Thank you to Dr Scott Macfarlane
A tribute to the work of Dr Scott Macfarlane in light of his retirement announcement.
After dedicating his career to the improvement of paediatric oncology in New Zealand, Child Cancer Foundation Life Member Dr Scott Macfarlane is hanging up his stethoscope this October.
Scott started his paediatric career as a general paediatrician and paediatric oncologist at Waikato Hospital in 1986. He moved to Starship in 1996, where he has held roles as clinical director of paediatric oncology and clinical leader.
He has also held several national and international roles in paediatric oncology, including his current role as National Clinical Leader: Child Cancer, with oversight of the National Child Cancer Network. Scott has held this role since 2011, where he has played a key role in ensuring that every child diagnosed with cancer in New Zealand has the same access to best possible outcomes.
There is no doubt that Scott’s contribution to the field of paediatric oncology in Aotearoa has had an extraordinary impact on whānau affected by childhood cancer. Not only has his work in clinical research helped drastically improve the rates of survival, but he has also been an advocate for strong relationships between health professionals and non-governmental support organisations such as Child Cancer Foundation.
Scott, thank you for your incredible dedication, perseverance and selflessness throughout your career. You have made a difference in the lives of so many tamariki and families.
Five minutes with Scott
- What is the biggest change you have seen in paediatric oncology in New Zealand throughout your career?
Undoubtedly the biggest change is in the percentage of children surviving after a diagnosis of cancer. Around the time I started my first run as a paediatric registrar in oncology, we knew that every second family we talked to about a diagnosis of cancer in their child would lose that child to cancer. Now we expect 85% of the children to be five-year survivors, and our attention has turned to the quality of that survival.
- What do you hope the next development in paediatric oncology will be for patients and families in Aotearoa?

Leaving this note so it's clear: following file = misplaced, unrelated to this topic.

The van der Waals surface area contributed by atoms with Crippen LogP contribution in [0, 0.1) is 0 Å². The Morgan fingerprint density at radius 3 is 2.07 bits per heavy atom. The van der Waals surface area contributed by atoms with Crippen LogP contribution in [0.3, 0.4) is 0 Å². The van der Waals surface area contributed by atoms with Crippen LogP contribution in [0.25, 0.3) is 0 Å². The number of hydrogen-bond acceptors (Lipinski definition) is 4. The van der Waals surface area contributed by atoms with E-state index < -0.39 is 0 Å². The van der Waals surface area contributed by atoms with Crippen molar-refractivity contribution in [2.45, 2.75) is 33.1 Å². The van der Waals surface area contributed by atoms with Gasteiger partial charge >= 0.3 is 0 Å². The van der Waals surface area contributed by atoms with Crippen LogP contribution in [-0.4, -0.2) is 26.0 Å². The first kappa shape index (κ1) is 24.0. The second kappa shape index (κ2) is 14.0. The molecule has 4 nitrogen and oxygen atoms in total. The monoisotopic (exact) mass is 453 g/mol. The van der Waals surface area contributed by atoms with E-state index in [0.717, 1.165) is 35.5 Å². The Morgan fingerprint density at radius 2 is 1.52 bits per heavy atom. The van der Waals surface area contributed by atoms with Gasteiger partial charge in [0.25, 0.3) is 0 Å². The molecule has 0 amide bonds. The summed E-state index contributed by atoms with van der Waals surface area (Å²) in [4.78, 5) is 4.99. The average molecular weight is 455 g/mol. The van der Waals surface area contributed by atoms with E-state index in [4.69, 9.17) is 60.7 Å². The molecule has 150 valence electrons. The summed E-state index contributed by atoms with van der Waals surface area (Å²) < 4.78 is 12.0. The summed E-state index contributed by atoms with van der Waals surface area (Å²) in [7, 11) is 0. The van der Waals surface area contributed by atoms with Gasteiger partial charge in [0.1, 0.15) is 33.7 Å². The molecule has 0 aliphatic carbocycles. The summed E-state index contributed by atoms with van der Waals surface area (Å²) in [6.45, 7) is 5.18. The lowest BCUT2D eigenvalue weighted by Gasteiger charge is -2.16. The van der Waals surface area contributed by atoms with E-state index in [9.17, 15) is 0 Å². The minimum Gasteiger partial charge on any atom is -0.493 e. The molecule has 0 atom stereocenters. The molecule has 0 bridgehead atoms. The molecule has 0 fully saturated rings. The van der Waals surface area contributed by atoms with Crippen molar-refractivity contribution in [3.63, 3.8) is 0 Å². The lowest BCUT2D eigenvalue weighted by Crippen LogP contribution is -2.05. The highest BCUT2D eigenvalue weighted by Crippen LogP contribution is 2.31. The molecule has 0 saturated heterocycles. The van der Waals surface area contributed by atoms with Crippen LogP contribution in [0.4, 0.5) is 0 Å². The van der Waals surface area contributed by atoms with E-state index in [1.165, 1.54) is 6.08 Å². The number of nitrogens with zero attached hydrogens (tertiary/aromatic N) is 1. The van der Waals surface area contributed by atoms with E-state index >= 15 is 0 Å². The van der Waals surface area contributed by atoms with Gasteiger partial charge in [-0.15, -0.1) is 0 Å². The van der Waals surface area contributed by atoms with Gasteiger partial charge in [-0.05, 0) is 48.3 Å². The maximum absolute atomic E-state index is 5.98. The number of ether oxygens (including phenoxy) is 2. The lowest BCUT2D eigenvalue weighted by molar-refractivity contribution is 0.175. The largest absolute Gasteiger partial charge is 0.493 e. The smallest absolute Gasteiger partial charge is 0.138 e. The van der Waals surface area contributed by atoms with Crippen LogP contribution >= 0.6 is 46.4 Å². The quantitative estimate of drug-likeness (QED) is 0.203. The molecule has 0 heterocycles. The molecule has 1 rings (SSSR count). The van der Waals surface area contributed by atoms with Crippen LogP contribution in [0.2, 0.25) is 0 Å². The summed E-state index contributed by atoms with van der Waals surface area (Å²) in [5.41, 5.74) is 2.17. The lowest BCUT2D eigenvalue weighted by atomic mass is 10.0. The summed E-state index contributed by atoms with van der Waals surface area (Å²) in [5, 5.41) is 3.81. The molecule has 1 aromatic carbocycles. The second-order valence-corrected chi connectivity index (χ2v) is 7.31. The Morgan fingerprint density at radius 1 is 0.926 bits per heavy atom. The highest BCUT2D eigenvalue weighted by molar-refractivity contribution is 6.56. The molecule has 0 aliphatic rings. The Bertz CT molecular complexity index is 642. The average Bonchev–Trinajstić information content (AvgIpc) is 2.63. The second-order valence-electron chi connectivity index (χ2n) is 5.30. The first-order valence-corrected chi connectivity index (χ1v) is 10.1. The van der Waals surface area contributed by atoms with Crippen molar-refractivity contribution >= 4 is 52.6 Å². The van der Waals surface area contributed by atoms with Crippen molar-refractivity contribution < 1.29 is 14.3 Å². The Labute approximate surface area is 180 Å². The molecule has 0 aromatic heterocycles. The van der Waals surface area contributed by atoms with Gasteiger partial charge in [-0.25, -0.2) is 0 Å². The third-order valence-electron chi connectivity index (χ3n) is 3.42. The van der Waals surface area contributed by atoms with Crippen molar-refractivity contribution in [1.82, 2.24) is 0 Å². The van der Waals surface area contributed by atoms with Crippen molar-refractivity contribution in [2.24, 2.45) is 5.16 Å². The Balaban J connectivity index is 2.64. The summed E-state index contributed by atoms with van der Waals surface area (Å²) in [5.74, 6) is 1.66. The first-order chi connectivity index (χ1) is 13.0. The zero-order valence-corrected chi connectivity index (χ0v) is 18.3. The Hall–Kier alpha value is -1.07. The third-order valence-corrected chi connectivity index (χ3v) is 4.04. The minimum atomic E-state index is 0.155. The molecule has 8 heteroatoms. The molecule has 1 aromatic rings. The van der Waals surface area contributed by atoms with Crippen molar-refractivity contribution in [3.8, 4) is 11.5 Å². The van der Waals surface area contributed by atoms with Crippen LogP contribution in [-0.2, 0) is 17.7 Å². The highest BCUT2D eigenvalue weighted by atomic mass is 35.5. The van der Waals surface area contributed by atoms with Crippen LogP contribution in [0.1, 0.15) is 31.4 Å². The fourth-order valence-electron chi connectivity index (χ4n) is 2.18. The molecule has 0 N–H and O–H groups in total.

Continuing to improve our understanding of cancer in an individual patient so that treatment can be individualised to their particular cancer and the way their body deals with treatment. While the amount of support for children and their families continues to improve, I hope we can develop more sophisticated support systems so that children and families come out of the treatment process better able to manage the outcome, whatever it may be.
- What stands out to you as a highlight in your career?
The multiple highlights are the people I have come to know along the way, whether they are my everyday clinical colleagues of the multidisciplinary team, colleagues from around the country and internationally and the incredible families with whom I have been privileged to work.
- What career achievement are you most proud of?
I’m really proud of what we have managed to achieve together as a National Child Cancer Network. Our model of care demonstrates that it is possible to achieve equity across domicile, income and ethnicity boundaries in New Zealand and reach outcomes as good as the best in the world.
The achievement I’ve enjoyed the most was leading the team which hosted the International Society of Paediatric Oncology scientific meeting in Auckland in 2011.
- What are you most looking forward to in your retirement?
I’m not sure yet, though as the time gets closer, I’m starting to worry about not being involved in activities which have provided me with continuing excitement and stimulation for such a long time. As I’ve gradually reduced my work hours over the last 3 years, I haven’t noticed that I’ve been bored, so I must have found some replacement activities!
We had planned to continue travelling, but like many, have had to content ourselves with deeper exploration of our own country, which my wife Pam and I are really enjoying at present.
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